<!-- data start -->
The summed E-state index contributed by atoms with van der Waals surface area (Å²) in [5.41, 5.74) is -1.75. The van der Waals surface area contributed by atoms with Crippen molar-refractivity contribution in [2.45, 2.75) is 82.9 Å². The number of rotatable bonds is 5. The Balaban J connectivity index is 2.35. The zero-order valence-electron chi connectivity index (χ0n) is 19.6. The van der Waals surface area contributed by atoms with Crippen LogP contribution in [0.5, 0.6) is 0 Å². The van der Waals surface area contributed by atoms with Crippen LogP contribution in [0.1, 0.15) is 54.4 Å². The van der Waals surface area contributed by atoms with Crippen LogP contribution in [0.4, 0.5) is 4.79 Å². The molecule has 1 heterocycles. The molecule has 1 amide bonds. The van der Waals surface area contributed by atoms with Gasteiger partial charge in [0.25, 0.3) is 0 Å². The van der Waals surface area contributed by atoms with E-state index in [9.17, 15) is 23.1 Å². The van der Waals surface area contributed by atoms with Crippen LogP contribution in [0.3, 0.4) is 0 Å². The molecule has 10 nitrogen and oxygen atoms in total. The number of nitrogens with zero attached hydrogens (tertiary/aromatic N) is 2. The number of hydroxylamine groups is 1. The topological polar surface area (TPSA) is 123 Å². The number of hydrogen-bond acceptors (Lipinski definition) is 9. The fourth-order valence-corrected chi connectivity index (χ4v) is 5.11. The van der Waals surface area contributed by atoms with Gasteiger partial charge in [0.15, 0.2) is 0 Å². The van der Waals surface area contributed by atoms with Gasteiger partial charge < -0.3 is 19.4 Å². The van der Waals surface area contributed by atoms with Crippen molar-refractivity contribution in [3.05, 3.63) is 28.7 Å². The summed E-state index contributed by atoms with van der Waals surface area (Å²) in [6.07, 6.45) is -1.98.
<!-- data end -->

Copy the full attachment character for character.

The summed E-state index contributed by atoms with van der Waals surface area (Å²) in [5.41, 5.74) is -1.75. The van der Waals surface area contributed by atoms with Crippen molar-refractivity contribution in [2.45, 2.75) is 82.9 Å². The number of rotatable bonds is 5. The Balaban J connectivity index is 2.35. The zero-order valence-electron chi connectivity index (χ0n) is 19.6. The van der Waals surface area contributed by atoms with Crippen LogP contribution in [0.5, 0.6) is 0 Å². The van der Waals surface area contributed by atoms with Crippen LogP contribution in [0.1, 0.15) is 54.4 Å². The van der Waals surface area contributed by atoms with Crippen LogP contribution in [0.4, 0.5) is 4.79 Å². The molecule has 1 heterocycles. The molecule has 1 amide bonds. The van der Waals surface area contributed by atoms with Gasteiger partial charge in [0.25, 0.3) is 0 Å². The van der Waals surface area contributed by atoms with E-state index in [9.17, 15) is 23.1 Å². The van der Waals surface area contributed by atoms with Crippen LogP contribution in [0.3, 0.4) is 0 Å². The molecule has 10 nitrogen and oxygen atoms in total. The number of nitrogens with zero attached hydrogens (tertiary/aromatic N) is 2. The number of hydroxylamine groups is 1. The topological polar surface area (TPSA) is 123 Å². The number of hydrogen-bond acceptors (Lipinski definition) is 9. The fourth-order valence-corrected chi connectivity index (χ4v) is 5.11. The van der Waals surface area contributed by atoms with Gasteiger partial charge in [0.15, 0.2) is 0 Å². The van der Waals surface area contributed by atoms with Gasteiger partial charge < -0.3 is 19.4 Å². The van der Waals surface area contributed by atoms with Crippen molar-refractivity contribution in [3.05, 3.63) is 28.7 Å². The summed E-state index contributed by atoms with van der Waals surface area (Å²) in [6.07, 6.45) is -1.98.